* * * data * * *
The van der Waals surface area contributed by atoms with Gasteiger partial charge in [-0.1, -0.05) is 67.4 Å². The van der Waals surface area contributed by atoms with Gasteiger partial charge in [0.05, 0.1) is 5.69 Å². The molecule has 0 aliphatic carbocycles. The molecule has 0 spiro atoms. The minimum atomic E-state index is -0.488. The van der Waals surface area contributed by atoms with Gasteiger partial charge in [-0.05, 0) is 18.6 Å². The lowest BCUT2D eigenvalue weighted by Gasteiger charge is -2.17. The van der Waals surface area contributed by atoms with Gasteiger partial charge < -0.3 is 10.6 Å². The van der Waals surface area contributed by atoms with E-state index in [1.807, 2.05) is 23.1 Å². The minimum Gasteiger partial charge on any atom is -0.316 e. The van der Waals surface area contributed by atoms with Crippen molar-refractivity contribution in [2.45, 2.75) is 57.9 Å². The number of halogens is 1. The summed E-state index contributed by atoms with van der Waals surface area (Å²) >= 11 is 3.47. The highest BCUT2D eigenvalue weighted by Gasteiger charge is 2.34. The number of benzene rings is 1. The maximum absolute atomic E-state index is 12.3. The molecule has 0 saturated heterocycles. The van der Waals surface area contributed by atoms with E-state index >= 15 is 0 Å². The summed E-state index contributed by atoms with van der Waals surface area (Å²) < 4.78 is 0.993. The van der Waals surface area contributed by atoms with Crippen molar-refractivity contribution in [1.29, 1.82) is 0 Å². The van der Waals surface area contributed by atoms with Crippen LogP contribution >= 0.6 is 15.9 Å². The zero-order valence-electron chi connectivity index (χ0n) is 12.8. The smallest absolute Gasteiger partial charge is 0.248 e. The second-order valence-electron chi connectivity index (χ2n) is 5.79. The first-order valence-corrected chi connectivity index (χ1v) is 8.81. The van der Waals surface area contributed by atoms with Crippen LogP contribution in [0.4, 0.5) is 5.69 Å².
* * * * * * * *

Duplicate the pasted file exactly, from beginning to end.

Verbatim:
The van der Waals surface area contributed by atoms with Gasteiger partial charge in [-0.1, -0.05) is 67.4 Å². The van der Waals surface area contributed by atoms with Gasteiger partial charge in [0.05, 0.1) is 5.69 Å². The molecule has 0 aliphatic carbocycles. The molecule has 0 spiro atoms. The minimum atomic E-state index is -0.488. The van der Waals surface area contributed by atoms with Gasteiger partial charge in [-0.05, 0) is 18.6 Å². The lowest BCUT2D eigenvalue weighted by Gasteiger charge is -2.17. The van der Waals surface area contributed by atoms with Gasteiger partial charge < -0.3 is 10.6 Å². The van der Waals surface area contributed by atoms with E-state index in [1.807, 2.05) is 23.1 Å². The minimum Gasteiger partial charge on any atom is -0.316 e. The van der Waals surface area contributed by atoms with Crippen molar-refractivity contribution in [2.45, 2.75) is 57.9 Å². The number of halogens is 1. The summed E-state index contributed by atoms with van der Waals surface area (Å²) >= 11 is 3.47. The highest BCUT2D eigenvalue weighted by Gasteiger charge is 2.34. The number of benzene rings is 1. The maximum absolute atomic E-state index is 12.3. The molecule has 0 saturated heterocycles. The van der Waals surface area contributed by atoms with E-state index >= 15 is 0 Å². The summed E-state index contributed by atoms with van der Waals surface area (Å²) < 4.78 is 0.993. The van der Waals surface area contributed by atoms with Crippen molar-refractivity contribution in [1.29, 1.82) is 0 Å². The van der Waals surface area contributed by atoms with Crippen LogP contribution >= 0.6 is 15.9 Å². The zero-order valence-electron chi connectivity index (χ0n) is 12.8. The smallest absolute Gasteiger partial charge is 0.248 e. The second-order valence-electron chi connectivity index (χ2n) is 5.79. The first-order valence-corrected chi connectivity index (χ1v) is 8.81. The van der Waals surface area contributed by atoms with Crippen LogP contribution in [0.4, 0.5) is 5.69 Å².